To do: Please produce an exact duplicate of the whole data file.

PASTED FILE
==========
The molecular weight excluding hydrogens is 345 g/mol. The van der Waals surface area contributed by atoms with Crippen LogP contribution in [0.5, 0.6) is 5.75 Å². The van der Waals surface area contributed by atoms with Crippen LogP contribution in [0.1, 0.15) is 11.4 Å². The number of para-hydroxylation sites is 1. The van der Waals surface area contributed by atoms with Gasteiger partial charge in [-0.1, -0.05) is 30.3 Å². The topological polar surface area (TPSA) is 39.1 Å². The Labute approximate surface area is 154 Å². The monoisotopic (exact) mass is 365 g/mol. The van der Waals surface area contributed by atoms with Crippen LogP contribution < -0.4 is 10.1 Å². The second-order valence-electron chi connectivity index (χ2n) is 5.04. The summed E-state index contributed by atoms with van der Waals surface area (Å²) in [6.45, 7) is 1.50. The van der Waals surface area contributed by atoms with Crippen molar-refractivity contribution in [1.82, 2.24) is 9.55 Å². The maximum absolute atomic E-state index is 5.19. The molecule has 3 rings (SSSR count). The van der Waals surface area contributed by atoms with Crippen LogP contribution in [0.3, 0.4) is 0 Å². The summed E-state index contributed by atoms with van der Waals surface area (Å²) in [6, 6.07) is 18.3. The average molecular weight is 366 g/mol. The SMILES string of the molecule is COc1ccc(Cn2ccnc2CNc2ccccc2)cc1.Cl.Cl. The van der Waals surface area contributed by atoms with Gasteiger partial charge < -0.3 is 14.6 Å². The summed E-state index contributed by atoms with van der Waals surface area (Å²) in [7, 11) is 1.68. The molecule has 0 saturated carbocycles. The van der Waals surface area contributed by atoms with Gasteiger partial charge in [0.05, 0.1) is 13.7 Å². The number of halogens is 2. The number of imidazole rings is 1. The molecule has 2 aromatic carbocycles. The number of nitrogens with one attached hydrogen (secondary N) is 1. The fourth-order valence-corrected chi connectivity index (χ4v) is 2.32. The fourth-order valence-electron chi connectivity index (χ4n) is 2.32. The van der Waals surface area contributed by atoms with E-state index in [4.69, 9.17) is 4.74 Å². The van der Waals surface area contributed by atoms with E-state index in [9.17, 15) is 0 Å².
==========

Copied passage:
The molecular weight excluding hydrogens is 345 g/mol. The van der Waals surface area contributed by atoms with Crippen LogP contribution in [0.5, 0.6) is 5.75 Å². The van der Waals surface area contributed by atoms with Crippen LogP contribution in [0.1, 0.15) is 11.4 Å². The number of para-hydroxylation sites is 1. The van der Waals surface area contributed by atoms with Gasteiger partial charge in [-0.1, -0.05) is 30.3 Å². The topological polar surface area (TPSA) is 39.1 Å². The Labute approximate surface area is 154 Å². The monoisotopic (exact) mass is 365 g/mol. The van der Waals surface area contributed by atoms with Crippen LogP contribution < -0.4 is 10.1 Å². The second-order valence-electron chi connectivity index (χ2n) is 5.04. The summed E-state index contributed by atoms with van der Waals surface area (Å²) in [6.45, 7) is 1.50. The van der Waals surface area contributed by atoms with Crippen molar-refractivity contribution in [1.82, 2.24) is 9.55 Å². The maximum absolute atomic E-state index is 5.19. The molecule has 3 rings (SSSR count). The van der Waals surface area contributed by atoms with Crippen LogP contribution in [0.3, 0.4) is 0 Å². The summed E-state index contributed by atoms with van der Waals surface area (Å²) in [6, 6.07) is 18.3. The average molecular weight is 366 g/mol. The SMILES string of the molecule is COc1ccc(Cn2ccnc2CNc2ccccc2)cc1.Cl.Cl. The van der Waals surface area contributed by atoms with Gasteiger partial charge < -0.3 is 14.6 Å². The summed E-state index contributed by atoms with van der Waals surface area (Å²) in [7, 11) is 1.68. The molecule has 0 saturated carbocycles. The van der Waals surface area contributed by atoms with Gasteiger partial charge in [0.05, 0.1) is 13.7 Å². The number of halogens is 2. The number of imidazole rings is 1. The molecule has 2 aromatic carbocycles. The number of nitrogens with one attached hydrogen (secondary N) is 1. The fourth-order valence-corrected chi connectivity index (χ4v) is 2.32. The fourth-order valence-electron chi connectivity index (χ4n) is 2.32. The van der Waals surface area contributed by atoms with E-state index in [4.69, 9.17) is 4.74 Å². The van der Waals surface area contributed by atoms with E-state index in [9.17, 15) is 0 Å².